Tempting the Neighbours


To maintain their edge, all successful brands require a revamp or injection of fresh promotion activities – a principle that Jordan’s Tourism Board (JTB) is vigorously applying these days with respect to the GCC market.

With an assertive promotion campaign kicked off at the beginning of May, the JTB hopes to take itself one step closer to realising Jordan’s medium to long-term growth ambitions.
Targeting Bahraini, Qatari, Kuwaiti, Saudi, Emirati and Omani tourists, the initiative focuses on Jordan’s full range of attractions including the kingdom’s historical and cultural sights, along with its entertainment and leisure facilities. Apart from televised and print advertising, Jordan’s tourist authorities have also launched a new Arabic language web site to flaunt what is on offer at home. The JTB is particularly keen for tourists from the region to visit Jordan’s historical and cultural sites, with Arab visitors paying the reduced entry fees enjoyed by locals between June and the end of September this year.
While also looking to pull in a greater number of visitors from further afield, Jordan’s drive to attract more tourists from the GCC testifies to the importance of the Gulf market. Insiders regard Gulf nationals as the backbone of the industry, attracted as they are by family friendly festivals, recreation, and cultural attractions.
In total, 2006 saw 6.57 million Arab tourists (including Jordanians living abroad) visit the kingdom, compared to 5.81 million in 2005, according to the Ministry of Tourism and Antiquities. Combined, the member states of the GCC accounted for 1.48 million tourists in 2006, compared to 1.25 million the year before. Not a negligible contribution, considering that Jordan saw 6.57 million arrivals in 2006, following 5.81 million in 2005. The robust dynamic has also been reflected in total tourist inflows during the first three months of 2007.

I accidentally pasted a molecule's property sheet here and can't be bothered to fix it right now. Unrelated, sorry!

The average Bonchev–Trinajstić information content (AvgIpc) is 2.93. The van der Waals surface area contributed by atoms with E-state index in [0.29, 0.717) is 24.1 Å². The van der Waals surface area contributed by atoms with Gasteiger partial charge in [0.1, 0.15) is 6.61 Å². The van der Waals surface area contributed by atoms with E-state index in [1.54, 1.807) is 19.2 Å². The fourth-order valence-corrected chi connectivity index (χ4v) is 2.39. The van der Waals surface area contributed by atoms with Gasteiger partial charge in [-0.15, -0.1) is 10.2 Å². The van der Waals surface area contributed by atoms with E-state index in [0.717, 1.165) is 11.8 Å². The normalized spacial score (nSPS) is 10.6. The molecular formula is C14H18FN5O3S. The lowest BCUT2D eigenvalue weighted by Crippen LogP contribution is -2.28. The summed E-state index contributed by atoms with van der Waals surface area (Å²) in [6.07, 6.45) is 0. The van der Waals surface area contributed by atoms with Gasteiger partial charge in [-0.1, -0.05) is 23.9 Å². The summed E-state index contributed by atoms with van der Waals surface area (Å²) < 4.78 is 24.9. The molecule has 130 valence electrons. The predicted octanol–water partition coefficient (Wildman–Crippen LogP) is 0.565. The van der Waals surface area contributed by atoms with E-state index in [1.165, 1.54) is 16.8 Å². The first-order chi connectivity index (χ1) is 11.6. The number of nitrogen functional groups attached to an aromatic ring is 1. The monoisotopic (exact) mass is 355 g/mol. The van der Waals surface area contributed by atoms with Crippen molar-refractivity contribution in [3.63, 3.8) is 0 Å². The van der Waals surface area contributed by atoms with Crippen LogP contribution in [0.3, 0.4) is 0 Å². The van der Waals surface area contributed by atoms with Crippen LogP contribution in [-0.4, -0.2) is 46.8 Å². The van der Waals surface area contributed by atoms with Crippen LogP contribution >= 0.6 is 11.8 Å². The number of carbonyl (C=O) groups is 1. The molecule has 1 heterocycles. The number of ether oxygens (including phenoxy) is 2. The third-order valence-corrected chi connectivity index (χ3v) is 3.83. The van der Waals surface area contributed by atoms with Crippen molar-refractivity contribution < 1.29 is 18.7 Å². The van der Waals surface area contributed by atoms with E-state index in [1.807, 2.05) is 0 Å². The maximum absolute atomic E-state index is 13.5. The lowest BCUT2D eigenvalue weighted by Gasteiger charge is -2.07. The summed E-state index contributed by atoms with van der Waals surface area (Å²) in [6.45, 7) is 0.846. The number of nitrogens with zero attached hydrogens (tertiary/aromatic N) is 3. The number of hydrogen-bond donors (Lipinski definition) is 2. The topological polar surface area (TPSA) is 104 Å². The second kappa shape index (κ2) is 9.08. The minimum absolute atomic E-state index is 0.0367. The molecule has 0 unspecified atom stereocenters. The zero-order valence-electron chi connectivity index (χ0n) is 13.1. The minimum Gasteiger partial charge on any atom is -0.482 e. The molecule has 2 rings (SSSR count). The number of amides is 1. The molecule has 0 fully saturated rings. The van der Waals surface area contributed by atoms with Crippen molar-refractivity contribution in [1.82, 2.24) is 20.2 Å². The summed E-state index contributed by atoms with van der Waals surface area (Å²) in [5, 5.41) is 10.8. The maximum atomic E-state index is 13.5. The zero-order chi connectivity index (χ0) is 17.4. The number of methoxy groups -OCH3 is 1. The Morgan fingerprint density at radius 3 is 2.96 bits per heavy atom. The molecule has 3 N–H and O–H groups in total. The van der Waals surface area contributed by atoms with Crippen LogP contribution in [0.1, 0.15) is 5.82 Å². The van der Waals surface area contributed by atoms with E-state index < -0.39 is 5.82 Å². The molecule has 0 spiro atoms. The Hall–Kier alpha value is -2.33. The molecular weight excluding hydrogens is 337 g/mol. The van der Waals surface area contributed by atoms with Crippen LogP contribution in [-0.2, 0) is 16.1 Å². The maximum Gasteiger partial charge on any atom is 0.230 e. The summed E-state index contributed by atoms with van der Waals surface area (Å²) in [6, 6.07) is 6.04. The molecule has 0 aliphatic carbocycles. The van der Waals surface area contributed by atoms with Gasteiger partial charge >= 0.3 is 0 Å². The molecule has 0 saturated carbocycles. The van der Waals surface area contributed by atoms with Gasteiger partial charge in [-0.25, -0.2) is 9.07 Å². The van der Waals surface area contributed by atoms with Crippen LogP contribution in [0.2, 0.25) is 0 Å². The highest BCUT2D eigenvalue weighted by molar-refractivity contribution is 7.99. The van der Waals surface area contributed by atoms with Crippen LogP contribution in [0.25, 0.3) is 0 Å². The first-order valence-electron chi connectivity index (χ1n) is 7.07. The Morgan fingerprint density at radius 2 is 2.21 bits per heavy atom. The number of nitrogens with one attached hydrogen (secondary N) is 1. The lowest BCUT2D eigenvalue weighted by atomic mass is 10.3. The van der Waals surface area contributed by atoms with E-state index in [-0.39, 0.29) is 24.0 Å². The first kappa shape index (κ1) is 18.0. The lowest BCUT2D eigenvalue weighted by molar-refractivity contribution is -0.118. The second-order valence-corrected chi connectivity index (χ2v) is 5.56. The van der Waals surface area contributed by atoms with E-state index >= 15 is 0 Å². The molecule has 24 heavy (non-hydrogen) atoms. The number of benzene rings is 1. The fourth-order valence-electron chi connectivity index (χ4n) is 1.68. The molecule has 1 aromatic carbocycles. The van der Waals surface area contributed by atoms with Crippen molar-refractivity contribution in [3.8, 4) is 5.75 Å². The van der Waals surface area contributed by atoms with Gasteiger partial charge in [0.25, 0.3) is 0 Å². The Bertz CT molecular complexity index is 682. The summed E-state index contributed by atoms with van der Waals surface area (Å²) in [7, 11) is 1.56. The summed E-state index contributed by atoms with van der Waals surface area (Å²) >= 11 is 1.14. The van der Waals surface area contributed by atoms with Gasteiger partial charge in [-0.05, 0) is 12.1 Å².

Visitor arrivals continued to grow during the first quarter of this year, rising by 20 per cent compared to the same period last year, official figures revealed. Preliminary figures released by the Ministry of Tourism and Antiquities show that some 1.388 million tourists visited the country between January and March, compared to 1.1 million during the corresponding period of 2006.
The number of visitors on package tours also increased as well as the number of nights spent.
According to the Central Bank of Jordan, arrivals between January and March increased revenues by 30 per cent to JD268.9 million ($379.5 million), compared to JD188.23 during the same period of last year.
Jordan’s efforts to pull in a greater number of GCC tourists, does not derive from a supposed loss in confidence from eastern or western markets. Jordan may have registered a 21.1 per cent drop in package-deal arrivals in the first eight months of 2006, translating into 192,055 visitors. However, the fatal November 2005 terrorist attack targeting three hotels in Amman along with the shooting of one British national in September 2006 did not prevent growth. Instability in the Middle East – particularly conflict in Lebanon last year and ongoing conflict in Iraq – has not led to a drought in tourist receipts, thanks to the increased resilience of tourism in the face of global terrorism. Notable in this regard was the 20.1 per cent increase in British holidaymakers and 19.4 per cent increase in Germans visiting Jordan between 2005 and 2006.
Industrial insiders are spending more of their energy looking forward, heartened by the general resilience of the market. Investing in an assertive drive to pull in GCC nationals should help pull in the $1.84 billion worth of tourist receipts per annum while also creating an extra 51,000 jobs – as intended by the Jordan National Tourism Strategy 2004-2010. The main slogan underlining Jordan’s campaign to attract Gulf tourists – marhaban bikum (welcome) – is more than appropriate.

(Jason J Nash is head of research at the Oxford Business Group)

by Jason J Nash